#Review of Stream of Gratitude by Gyan Riley, Tzadik, 2011 on #neuguitars #blog


Review of Stream of Gratitude by Gyan Riley, Tzadik, 2011



It’s a real wind of gratitude that crosses this cd, with Gyan Riley inspired music, dedicated to giants of music and guitar. Gyan Riley, California guitarist, composer and experimentator, presents with this CD evident evidence of acquired artistic maturity both as a composer and as an interpreter. Here we listen to him playing his classic guitar, an instrument that might seem somewhat out of place for a person who played with classical musicians such as electric violinist Tracy Silverman, violinist Timb Harris, the Indian tabla virtuoso Zakir Hussain, drummer Scott Amendola (Nels Cline Singers),the Dither electric guitar quartet and his father, Terry Riley, one of the historic fathers of American minimalism, frequentations that gave him a multicultural vision over music.

In his first record release for John Zorn’s Tzadik, Riley decides to play four of his compositions devoted to his musical influences. Stream of Gratitude, the composition who gives the title to the CD, is a new four-piece suite dedicated to J.S. Bach. Riley’s writing can be disconcerting but is far from seeming impenetrable. Riley’s sound is similar to the soul of a folksinger, but is animated by a “rubato” similar to jazz. Both the Stream of Gratitude (2010) and the following “Four Etudes” (2007) move through the permeable membrane between classical composition and other idioms, infact these four studies are dedicated to particular figures such as the Brazilian composer / guitarist / pianist Egberto Gismonti, English luteist and composer John Dowland, guitarist / composer Agustin Barrios Mangore and John McLaughlin, a true guitar hero of our time. His music moves on emotional territory in the three-part composition “Zonata” (2005), composed for the Croatian classical guitarist Zoran Dukic. The album ends with the six-minute Irican (2009), “for the Mother Lands”, which for Riley includes Ireland and Africa, as well as India and Spain.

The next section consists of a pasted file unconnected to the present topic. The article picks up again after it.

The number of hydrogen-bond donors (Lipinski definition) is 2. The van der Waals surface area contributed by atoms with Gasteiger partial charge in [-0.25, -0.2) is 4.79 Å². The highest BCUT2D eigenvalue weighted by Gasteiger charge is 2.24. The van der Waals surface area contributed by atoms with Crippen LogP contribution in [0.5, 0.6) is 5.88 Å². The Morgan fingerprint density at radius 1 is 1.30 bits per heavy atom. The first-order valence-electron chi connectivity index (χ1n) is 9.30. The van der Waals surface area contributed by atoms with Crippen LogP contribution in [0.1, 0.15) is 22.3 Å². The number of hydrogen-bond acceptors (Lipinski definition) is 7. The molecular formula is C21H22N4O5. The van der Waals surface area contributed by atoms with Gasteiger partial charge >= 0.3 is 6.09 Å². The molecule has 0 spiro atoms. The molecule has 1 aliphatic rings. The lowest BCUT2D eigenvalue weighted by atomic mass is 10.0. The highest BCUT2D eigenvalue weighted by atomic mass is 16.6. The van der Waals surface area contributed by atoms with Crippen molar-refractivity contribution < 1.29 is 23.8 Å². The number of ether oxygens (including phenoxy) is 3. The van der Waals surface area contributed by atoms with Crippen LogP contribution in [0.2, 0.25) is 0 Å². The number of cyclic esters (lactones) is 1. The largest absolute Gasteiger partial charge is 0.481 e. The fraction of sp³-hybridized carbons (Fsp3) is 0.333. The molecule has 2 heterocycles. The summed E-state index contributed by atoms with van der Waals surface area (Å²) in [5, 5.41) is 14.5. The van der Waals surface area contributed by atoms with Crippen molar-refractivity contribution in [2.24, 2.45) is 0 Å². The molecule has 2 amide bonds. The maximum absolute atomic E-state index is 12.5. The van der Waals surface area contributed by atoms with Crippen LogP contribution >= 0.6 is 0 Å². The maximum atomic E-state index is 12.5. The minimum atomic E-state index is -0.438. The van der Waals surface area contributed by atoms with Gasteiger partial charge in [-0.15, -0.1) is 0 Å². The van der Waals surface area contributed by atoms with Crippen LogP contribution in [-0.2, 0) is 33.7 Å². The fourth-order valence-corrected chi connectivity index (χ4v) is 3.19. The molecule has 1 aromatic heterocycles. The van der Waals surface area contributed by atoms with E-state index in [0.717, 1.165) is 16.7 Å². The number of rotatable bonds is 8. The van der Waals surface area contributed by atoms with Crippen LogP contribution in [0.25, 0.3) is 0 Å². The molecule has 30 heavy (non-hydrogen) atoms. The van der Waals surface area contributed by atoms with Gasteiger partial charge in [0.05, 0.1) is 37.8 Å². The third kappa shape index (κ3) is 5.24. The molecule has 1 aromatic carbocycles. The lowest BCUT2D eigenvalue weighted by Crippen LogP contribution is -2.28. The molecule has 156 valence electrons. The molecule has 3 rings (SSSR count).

Each of these music features some precise technical challenges, but Riley’s precise touch, the deep and overlapping reflections that can be obtained from the sounds of his guitar demonstrate a guitar technique characterized by impeccable articulation and intonation that can become almost invisible, created solely for being music expression service. Impeccable recording that puts even more emphasis on Riley’s personal sound environment, featuring rich and warm sounds.